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But there was still another Shinder on the street--Daniel, doing business on the opposite end of Block E as Shinder's ReadMore Books. And so the cold war continued until 1983, when Allan finally gave up and closed the store on Sixth and Hennepin--allowing another second-generation Shinder to pick up the lease and unify the family operations once more.
AT FIRST GLANCE Joel Shinder would seem an unlikely candidate to take the family businesses into the 21st century. Daniel Shinder's only son had spent much of the 1960s out East, earning a master's degree in Middle Eastern studies from Harvard and a doctorate from Princeton. Along the way he learned to speak more than a handful of languages, including Turkish, Russian, Arabic, Hebrew, and German. From 1971 to '75 he was an associate professor of history at the University of New York-Fredonia, then returned to Minneapolis to attend law school.
But while Joel now claims it was "an accident" that left him in charge of ReadMore Books after his father's death in 1977, it appears in retrospect that he was the ideal man for the job at the time. An articulate and passionate proponent of urban diversity and free speech, he was well aware of the battles to come.
"You had three solid blocks downtown without a conceptual framework," he says. "The two Shinder's store on Sixth and Seventh were the bookends on Block E, and everything in between was disaster, a horror section. Downtown still hadn't responded to the realities of the '50s and the challenges of the suburbs. Nicollet Mall was a response to the flight, but Hennepin Avenue was neglected, and the urban mix on the avenue became something that was more feared than appreciated. The suburban theater crowd was no longer comfortable strolling downtown at night.
"I could see that we were going to have to be a chameleon to survive. In a sense we were lucky, but we were also responsive to opportunities, and I suppose there's a wisdom in seeing an opportunity and seizing it."
Daniel Shinder had recognized some of the coming changes in the years before his death and he had taken guarded steps toward diversifying his inventory, broadening the mix to include more books, a wider selection of counterculture materials, and, most importantly, collectible comic books and sports cards. His son would expand those experiments into full-blown components of his stores' identity.
"When I came into this it was apparent that news was already a vastly different business," he says. "With radio and television, and now computers and fax, there was really no need for people to seek out a newsstand for the news of the day. Even magazines today fulfill a different function. And at the same time there's more publishing now than ever before. We carry more titles now than we did in 1976. The collectible-comic-book market was more or less invented in the Twin Cities, and we got into that in the late '70s. And that flowed into sports cards, until the sports cards lost the gum and became the tail that wagged the dog."
Even as he attempted to fine-tune the selection to the growing diversity of his clientele, Shinder was faced with the possibility that city leaders would sweep his stores under the rug with the rest of the "problem spots" on Block E. In a 1981 guest column in the Minneapolis paper, he made an impassioned plea for another approach to urban revitalization. "Hennepin Avenue must not become our very own Vietnam," he wrote. "Carpet bomb it, say some. Search out the good, save it and destroy the evil, say others (who will choose?). Do nothing, let it rot, says a third crew.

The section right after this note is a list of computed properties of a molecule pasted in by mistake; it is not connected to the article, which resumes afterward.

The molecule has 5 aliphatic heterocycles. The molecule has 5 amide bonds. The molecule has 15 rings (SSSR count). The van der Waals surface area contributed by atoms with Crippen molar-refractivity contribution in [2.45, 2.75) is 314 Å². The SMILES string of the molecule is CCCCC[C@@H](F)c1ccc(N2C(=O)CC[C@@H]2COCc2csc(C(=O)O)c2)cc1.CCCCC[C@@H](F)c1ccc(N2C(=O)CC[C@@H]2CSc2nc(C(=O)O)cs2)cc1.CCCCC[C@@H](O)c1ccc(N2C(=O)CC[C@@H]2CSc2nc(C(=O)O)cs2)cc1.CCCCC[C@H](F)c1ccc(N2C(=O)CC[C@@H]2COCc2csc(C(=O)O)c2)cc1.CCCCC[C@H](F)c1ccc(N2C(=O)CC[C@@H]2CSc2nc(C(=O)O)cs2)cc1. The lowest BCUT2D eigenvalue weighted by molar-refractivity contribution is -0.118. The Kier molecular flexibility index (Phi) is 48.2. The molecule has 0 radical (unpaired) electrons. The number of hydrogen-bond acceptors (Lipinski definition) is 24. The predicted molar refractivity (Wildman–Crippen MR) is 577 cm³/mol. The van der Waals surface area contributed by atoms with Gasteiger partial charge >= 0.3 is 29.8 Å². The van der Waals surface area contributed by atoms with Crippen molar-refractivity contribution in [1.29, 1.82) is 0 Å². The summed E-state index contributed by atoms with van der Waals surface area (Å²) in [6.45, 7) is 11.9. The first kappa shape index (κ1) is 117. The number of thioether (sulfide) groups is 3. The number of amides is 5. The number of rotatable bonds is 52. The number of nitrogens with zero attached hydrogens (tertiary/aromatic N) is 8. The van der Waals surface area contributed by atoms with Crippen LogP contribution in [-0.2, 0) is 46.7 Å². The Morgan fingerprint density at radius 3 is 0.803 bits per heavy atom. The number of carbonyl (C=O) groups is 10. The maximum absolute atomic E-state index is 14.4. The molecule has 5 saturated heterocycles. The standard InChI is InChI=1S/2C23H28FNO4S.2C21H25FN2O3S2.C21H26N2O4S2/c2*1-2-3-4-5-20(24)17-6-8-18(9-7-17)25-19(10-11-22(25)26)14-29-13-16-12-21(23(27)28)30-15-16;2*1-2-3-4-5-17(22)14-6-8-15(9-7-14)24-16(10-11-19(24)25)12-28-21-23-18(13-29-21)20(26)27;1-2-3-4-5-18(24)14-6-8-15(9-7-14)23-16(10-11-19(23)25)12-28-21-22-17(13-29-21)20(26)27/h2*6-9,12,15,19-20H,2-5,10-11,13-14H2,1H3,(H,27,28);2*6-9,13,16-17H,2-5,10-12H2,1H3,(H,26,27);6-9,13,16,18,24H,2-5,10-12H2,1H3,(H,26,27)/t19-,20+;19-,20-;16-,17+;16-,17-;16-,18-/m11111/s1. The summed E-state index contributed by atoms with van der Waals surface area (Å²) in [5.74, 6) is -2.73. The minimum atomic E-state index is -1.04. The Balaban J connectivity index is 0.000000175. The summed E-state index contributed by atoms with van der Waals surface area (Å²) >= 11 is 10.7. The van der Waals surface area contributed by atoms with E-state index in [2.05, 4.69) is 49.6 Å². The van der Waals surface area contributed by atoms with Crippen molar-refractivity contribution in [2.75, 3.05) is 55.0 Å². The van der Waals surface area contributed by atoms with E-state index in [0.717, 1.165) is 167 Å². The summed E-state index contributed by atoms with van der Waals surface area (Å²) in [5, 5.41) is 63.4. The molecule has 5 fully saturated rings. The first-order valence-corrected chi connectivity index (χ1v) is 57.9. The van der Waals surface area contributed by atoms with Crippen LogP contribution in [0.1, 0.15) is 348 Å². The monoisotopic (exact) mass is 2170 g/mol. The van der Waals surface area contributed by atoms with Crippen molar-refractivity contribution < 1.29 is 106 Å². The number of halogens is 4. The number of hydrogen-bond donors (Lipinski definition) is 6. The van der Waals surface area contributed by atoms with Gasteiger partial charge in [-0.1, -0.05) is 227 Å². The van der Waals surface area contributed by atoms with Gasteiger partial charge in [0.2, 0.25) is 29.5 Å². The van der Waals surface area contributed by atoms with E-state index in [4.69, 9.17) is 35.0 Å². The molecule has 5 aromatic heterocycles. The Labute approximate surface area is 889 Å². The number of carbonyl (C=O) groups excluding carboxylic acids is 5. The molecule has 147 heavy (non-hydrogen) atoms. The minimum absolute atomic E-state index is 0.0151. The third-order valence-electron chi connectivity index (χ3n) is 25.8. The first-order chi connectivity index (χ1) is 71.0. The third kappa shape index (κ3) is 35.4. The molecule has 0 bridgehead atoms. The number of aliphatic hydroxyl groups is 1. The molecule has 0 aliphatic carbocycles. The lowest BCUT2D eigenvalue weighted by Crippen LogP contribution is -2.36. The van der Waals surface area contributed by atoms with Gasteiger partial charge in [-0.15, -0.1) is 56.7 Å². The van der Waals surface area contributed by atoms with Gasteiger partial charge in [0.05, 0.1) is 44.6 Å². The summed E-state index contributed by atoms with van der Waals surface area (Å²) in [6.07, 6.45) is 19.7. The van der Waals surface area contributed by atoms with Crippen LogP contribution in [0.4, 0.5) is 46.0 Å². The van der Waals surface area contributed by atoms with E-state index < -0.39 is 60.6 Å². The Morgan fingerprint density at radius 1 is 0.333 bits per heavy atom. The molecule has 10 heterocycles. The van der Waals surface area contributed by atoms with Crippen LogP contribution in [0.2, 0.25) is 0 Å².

"Some of us are hostile to Hennepin's variety. Some fear its adventure. Still more distrust the freedom it reveals. A street that stirs such controversy can't be all bad. Let's keep it."
IN THEIR YEARS on the avenue, the Shinders knew and stirred their share of that controversy. In 1961 the Minneapolis Police Department's morals squad arrested a clerk in a downtown bookstore for selling Henry Miller's Tropic of Cancer. After the city attorney's office ruled that the book could be sold, Shinder's moved 2,000 copies of the paperback version in one week. "Whoever created that book, I ought to buy him a cigar," Harry Shinder was quoted as saying at the time.
In 1967 Minnesota began to legislate against the sale of adult materials, passing a law limiting the sale of pornography to individuals 17 or older. According to the state's definitions of pornography at the time, such materials included "a picture of a female breast with less than fully opaque covering of any portion thereof below the top of the nipple." George Scott, the Hennepin County attorney who helped draft the bill, noted that "the legislation is not aimed at responsible dealers like Shinder's, who operate within the law and try to police themselves."
By 1970 community concern over the sale of adult materials was escalating, evidenced by a headline in the Star: "Looked lately? 'Girlie' mags 'girlier.'" The Minneapolis Police morals squad was busy through much of the decade, staging raids up and down Hennepin Avenue and Lake Street. Daniel Shinder's store was an occasional target, and after one raid in which materials were seized he defended himself in the press. "Women have come in and thanked me for selling this stuff," he said, "because sometimes their husbands need a little outside interest to make them more compatible in their marriage."
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